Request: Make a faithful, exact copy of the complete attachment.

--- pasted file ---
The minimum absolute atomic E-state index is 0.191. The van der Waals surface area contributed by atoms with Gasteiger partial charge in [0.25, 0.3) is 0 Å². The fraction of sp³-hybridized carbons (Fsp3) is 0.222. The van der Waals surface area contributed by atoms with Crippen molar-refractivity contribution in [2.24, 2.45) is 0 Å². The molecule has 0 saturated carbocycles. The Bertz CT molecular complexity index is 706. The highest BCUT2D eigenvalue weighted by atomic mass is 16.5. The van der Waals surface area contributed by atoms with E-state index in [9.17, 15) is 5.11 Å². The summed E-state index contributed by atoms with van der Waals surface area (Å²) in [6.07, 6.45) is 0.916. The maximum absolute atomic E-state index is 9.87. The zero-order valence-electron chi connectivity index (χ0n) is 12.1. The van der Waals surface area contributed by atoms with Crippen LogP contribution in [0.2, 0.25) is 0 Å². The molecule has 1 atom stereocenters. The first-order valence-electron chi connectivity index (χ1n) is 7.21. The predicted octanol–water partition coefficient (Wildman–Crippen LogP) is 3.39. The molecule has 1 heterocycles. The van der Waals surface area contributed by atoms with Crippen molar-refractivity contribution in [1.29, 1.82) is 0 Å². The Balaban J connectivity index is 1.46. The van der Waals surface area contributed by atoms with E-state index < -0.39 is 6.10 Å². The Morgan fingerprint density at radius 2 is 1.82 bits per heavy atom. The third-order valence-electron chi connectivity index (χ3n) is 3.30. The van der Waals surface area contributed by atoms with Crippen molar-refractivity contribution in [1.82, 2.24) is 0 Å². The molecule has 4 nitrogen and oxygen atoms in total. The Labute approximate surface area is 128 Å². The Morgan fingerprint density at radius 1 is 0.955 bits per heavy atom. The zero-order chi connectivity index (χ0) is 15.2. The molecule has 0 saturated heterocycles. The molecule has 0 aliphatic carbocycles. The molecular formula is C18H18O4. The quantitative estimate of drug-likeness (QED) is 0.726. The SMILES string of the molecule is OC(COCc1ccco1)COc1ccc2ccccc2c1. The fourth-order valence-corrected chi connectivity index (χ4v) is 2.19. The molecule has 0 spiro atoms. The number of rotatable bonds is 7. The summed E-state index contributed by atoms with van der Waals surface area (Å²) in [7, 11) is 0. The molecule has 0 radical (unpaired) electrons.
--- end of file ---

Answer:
The minimum absolute atomic E-state index is 0.191. The van der Waals surface area contributed by atoms with Gasteiger partial charge in [0.25, 0.3) is 0 Å². The fraction of sp³-hybridized carbons (Fsp3) is 0.222. The van der Waals surface area contributed by atoms with Crippen molar-refractivity contribution in [2.24, 2.45) is 0 Å². The molecule has 0 saturated carbocycles. The Bertz CT molecular complexity index is 706. The highest BCUT2D eigenvalue weighted by atomic mass is 16.5. The van der Waals surface area contributed by atoms with E-state index in [9.17, 15) is 5.11 Å². The summed E-state index contributed by atoms with van der Waals surface area (Å²) in [6.07, 6.45) is 0.916. The maximum absolute atomic E-state index is 9.87. The zero-order valence-electron chi connectivity index (χ0n) is 12.1. The van der Waals surface area contributed by atoms with Crippen LogP contribution in [0.2, 0.25) is 0 Å². The molecule has 1 atom stereocenters. The first-order valence-electron chi connectivity index (χ1n) is 7.21. The predicted octanol–water partition coefficient (Wildman–Crippen LogP) is 3.39. The molecule has 1 heterocycles. The van der Waals surface area contributed by atoms with Crippen molar-refractivity contribution in [1.29, 1.82) is 0 Å². The Balaban J connectivity index is 1.46. The van der Waals surface area contributed by atoms with E-state index < -0.39 is 6.10 Å². The Morgan fingerprint density at radius 2 is 1.82 bits per heavy atom. The third-order valence-electron chi connectivity index (χ3n) is 3.30. The van der Waals surface area contributed by atoms with Crippen molar-refractivity contribution in [1.82, 2.24) is 0 Å². The molecule has 4 nitrogen and oxygen atoms in total. The Labute approximate surface area is 128 Å². The Morgan fingerprint density at radius 1 is 0.955 bits per heavy atom. The zero-order chi connectivity index (χ0) is 15.2. The molecule has 0 saturated heterocycles. The molecule has 0 aliphatic carbocycles. The molecular formula is C18H18O4. The quantitative estimate of drug-likeness (QED) is 0.726. The SMILES string of the molecule is OC(COCc1ccco1)COc1ccc2ccccc2c1. The fourth-order valence-corrected chi connectivity index (χ4v) is 2.19. The molecule has 0 spiro atoms. The number of rotatable bonds is 7. The summed E-state index contributed by atoms with van der Waals surface area (Å²) in [7, 11) is 0. The molecule has 0 radical (unpaired) electrons.